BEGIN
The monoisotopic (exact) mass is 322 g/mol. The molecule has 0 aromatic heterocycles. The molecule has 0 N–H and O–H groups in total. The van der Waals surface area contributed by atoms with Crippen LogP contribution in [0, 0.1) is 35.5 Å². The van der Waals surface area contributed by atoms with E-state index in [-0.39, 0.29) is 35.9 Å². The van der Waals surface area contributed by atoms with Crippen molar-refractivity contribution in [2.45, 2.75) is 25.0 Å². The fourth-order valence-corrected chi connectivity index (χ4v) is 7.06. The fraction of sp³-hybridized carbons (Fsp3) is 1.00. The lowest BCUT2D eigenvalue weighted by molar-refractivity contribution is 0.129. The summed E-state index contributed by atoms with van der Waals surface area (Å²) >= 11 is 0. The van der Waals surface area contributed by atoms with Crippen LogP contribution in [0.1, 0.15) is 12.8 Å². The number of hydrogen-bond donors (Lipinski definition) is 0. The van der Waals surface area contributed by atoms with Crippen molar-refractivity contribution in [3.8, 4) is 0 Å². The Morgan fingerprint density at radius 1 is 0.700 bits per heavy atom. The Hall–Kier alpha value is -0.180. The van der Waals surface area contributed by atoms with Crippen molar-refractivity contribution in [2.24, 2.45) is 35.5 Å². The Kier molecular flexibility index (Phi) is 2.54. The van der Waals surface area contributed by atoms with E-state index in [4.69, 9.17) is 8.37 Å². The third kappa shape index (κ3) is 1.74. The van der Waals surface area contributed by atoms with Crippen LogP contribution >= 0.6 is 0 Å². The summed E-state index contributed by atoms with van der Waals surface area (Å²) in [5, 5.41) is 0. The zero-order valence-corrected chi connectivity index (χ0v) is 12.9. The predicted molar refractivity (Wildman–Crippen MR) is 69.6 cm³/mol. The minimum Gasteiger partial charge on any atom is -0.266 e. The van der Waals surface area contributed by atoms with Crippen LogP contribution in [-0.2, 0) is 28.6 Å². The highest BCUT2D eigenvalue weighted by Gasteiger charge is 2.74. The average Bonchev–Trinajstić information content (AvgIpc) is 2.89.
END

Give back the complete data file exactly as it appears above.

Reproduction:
The monoisotopic (exact) mass is 322 g/mol. The molecule has 0 aromatic heterocycles. The molecule has 0 N–H and O–H groups in total. The van der Waals surface area contributed by atoms with Crippen LogP contribution in [0, 0.1) is 35.5 Å². The van der Waals surface area contributed by atoms with E-state index in [-0.39, 0.29) is 35.9 Å². The van der Waals surface area contributed by atoms with Crippen molar-refractivity contribution in [2.45, 2.75) is 25.0 Å². The fourth-order valence-corrected chi connectivity index (χ4v) is 7.06. The fraction of sp³-hybridized carbons (Fsp3) is 1.00. The lowest BCUT2D eigenvalue weighted by molar-refractivity contribution is 0.129. The summed E-state index contributed by atoms with van der Waals surface area (Å²) >= 11 is 0. The van der Waals surface area contributed by atoms with Crippen LogP contribution in [0.1, 0.15) is 12.8 Å². The number of hydrogen-bond donors (Lipinski definition) is 0. The van der Waals surface area contributed by atoms with Crippen molar-refractivity contribution in [3.8, 4) is 0 Å². The Morgan fingerprint density at radius 1 is 0.700 bits per heavy atom. The Hall–Kier alpha value is -0.180. The van der Waals surface area contributed by atoms with Crippen molar-refractivity contribution in [2.24, 2.45) is 35.5 Å². The Kier molecular flexibility index (Phi) is 2.54. The van der Waals surface area contributed by atoms with E-state index in [4.69, 9.17) is 8.37 Å². The third kappa shape index (κ3) is 1.74. The van der Waals surface area contributed by atoms with Crippen LogP contribution >= 0.6 is 0 Å². The summed E-state index contributed by atoms with van der Waals surface area (Å²) in [5, 5.41) is 0. The zero-order valence-corrected chi connectivity index (χ0v) is 12.9. The predicted molar refractivity (Wildman–Crippen MR) is 69.6 cm³/mol. The minimum Gasteiger partial charge on any atom is -0.266 e. The van der Waals surface area contributed by atoms with Crippen LogP contribution in [-0.2, 0) is 28.6 Å². The highest BCUT2D eigenvalue weighted by Gasteiger charge is 2.74. The average Bonchev–Trinajstić information content (AvgIpc) is 2.89.